Most previous research has treated grandiose narcissism and self‐esteem as additive predictors of outcomes, but some theory and evidence suggests they may sometimes interact to predict outcomes. Unfortunately, the nature of this interaction is unclear; we suggest a framework to conceptualize the interaction and test it vis‐à‐vis the interpersonal circumplex framework.
Participants (N = 598; M
age = 38.39; 327 females; 72.1% White) reported their levels of grandiose narcissism and self‐esteem and completed interpersonal circumplex measures of efficacies, values, problems, and sensitivities.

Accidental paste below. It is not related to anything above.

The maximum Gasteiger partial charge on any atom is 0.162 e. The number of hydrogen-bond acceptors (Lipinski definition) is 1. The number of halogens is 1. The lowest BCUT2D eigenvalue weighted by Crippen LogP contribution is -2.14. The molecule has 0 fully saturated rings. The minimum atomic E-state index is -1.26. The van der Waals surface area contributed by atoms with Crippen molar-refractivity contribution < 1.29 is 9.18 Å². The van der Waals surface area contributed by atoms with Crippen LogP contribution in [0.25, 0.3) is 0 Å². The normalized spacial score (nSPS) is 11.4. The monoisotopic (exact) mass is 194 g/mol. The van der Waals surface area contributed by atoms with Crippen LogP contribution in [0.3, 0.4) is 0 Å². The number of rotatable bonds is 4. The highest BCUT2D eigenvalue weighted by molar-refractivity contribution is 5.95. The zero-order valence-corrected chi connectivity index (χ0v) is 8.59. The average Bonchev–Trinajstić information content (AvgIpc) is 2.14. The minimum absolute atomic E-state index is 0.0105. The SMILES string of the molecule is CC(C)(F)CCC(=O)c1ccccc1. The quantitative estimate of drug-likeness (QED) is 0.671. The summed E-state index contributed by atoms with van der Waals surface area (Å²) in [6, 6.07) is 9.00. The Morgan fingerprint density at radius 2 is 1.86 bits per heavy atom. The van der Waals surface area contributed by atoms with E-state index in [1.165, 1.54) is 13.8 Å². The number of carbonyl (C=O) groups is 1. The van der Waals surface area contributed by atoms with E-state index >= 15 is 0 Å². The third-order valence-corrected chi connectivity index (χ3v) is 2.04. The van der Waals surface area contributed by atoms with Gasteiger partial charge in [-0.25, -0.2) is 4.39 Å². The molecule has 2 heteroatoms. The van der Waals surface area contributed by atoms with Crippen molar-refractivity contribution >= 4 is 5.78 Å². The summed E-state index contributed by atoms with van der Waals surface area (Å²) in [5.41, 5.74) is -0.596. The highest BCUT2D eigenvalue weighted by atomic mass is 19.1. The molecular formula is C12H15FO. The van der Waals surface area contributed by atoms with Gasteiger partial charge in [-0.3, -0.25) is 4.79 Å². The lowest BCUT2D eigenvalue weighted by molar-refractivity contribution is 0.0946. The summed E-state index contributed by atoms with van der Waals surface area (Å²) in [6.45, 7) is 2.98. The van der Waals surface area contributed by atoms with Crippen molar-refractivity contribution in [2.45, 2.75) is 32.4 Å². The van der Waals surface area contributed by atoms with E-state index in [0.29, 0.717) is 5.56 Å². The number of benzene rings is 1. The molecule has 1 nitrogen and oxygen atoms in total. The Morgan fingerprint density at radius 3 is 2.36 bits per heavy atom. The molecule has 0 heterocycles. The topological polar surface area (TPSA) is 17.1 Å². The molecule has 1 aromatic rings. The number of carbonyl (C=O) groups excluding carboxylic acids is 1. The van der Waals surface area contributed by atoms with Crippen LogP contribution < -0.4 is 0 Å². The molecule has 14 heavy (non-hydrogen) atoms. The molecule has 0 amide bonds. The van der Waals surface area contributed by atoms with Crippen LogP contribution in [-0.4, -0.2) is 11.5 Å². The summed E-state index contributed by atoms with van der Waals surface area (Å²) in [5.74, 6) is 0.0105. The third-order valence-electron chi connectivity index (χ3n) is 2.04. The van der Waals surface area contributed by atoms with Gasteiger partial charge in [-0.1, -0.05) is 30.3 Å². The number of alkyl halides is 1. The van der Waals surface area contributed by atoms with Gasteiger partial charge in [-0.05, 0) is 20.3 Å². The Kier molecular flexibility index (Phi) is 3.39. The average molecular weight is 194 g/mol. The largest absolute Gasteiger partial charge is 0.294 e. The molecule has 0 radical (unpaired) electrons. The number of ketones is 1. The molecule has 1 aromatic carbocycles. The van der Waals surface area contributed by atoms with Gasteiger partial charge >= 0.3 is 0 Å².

As self‐esteem decreased, grandiose narcissism related (a) more negatively to communal efficacies and values and (b) more positively to sensitivity to others’ communal behaviors. Also as self‐esteem decreased, unexpectedly, grandiose narcissism related (a) more positively to agentic efficacies and problems and (b) more negatively to sensitivity to others’ agentic behaviors.
Overall, the present findings generally support using interaction models over additive models of grandiose narcissism and self‐esteem in interpersonal contexts, suggesting that grandiose narcissism becomes generally less communal, more agentic, and more interpersonally problematic as self‐esteem decreases.